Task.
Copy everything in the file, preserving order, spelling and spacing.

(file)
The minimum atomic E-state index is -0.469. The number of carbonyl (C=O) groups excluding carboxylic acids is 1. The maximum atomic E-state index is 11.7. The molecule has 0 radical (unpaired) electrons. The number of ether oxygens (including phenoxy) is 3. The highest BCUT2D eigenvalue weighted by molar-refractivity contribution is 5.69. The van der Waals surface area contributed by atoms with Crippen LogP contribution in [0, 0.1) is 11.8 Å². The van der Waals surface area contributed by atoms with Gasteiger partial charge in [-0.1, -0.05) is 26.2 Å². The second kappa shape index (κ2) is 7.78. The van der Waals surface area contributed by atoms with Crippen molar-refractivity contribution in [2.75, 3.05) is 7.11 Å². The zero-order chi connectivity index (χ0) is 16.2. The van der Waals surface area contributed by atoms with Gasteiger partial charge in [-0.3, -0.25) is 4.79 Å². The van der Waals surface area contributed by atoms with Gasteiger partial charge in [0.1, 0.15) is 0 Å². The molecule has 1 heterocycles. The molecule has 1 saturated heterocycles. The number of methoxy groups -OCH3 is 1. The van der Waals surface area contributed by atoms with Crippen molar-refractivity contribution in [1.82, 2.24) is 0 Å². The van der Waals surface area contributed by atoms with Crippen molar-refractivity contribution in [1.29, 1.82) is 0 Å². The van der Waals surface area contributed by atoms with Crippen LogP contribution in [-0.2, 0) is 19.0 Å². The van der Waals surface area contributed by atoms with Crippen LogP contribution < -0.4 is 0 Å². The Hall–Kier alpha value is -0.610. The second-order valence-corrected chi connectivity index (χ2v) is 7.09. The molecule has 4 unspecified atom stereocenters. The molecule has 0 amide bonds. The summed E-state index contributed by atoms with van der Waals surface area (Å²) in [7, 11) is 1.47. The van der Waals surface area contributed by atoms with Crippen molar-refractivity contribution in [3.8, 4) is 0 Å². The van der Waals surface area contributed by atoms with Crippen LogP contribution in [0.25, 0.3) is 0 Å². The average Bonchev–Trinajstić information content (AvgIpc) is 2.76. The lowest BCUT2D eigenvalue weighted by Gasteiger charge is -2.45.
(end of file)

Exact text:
The minimum atomic E-state index is -0.469. The number of carbonyl (C=O) groups excluding carboxylic acids is 1. The maximum atomic E-state index is 11.7. The molecule has 0 radical (unpaired) electrons. The number of ether oxygens (including phenoxy) is 3. The highest BCUT2D eigenvalue weighted by molar-refractivity contribution is 5.69. The van der Waals surface area contributed by atoms with Crippen LogP contribution in [0, 0.1) is 11.8 Å². The van der Waals surface area contributed by atoms with Gasteiger partial charge in [-0.1, -0.05) is 26.2 Å². The second kappa shape index (κ2) is 7.78. The van der Waals surface area contributed by atoms with Crippen molar-refractivity contribution in [2.75, 3.05) is 7.11 Å². The zero-order chi connectivity index (χ0) is 16.2. The van der Waals surface area contributed by atoms with Gasteiger partial charge in [-0.3, -0.25) is 4.79 Å². The van der Waals surface area contributed by atoms with Gasteiger partial charge in [0.1, 0.15) is 0 Å². The molecule has 1 heterocycles. The molecule has 1 saturated heterocycles. The number of methoxy groups -OCH3 is 1. The van der Waals surface area contributed by atoms with Crippen molar-refractivity contribution in [1.82, 2.24) is 0 Å². The van der Waals surface area contributed by atoms with Crippen molar-refractivity contribution in [1.29, 1.82) is 0 Å². The van der Waals surface area contributed by atoms with Crippen LogP contribution in [-0.2, 0) is 19.0 Å². The van der Waals surface area contributed by atoms with Crippen LogP contribution < -0.4 is 0 Å². The Hall–Kier alpha value is -0.610. The second-order valence-corrected chi connectivity index (χ2v) is 7.09. The molecule has 4 unspecified atom stereocenters. The molecule has 0 amide bonds. The summed E-state index contributed by atoms with van der Waals surface area (Å²) in [7, 11) is 1.47. The van der Waals surface area contributed by atoms with Crippen molar-refractivity contribution in [3.8, 4) is 0 Å². The van der Waals surface area contributed by atoms with Crippen LogP contribution in [0.25, 0.3) is 0 Å². The average Bonchev–Trinajstić information content (AvgIpc) is 2.76. The lowest BCUT2D eigenvalue weighted by Gasteiger charge is -2.45.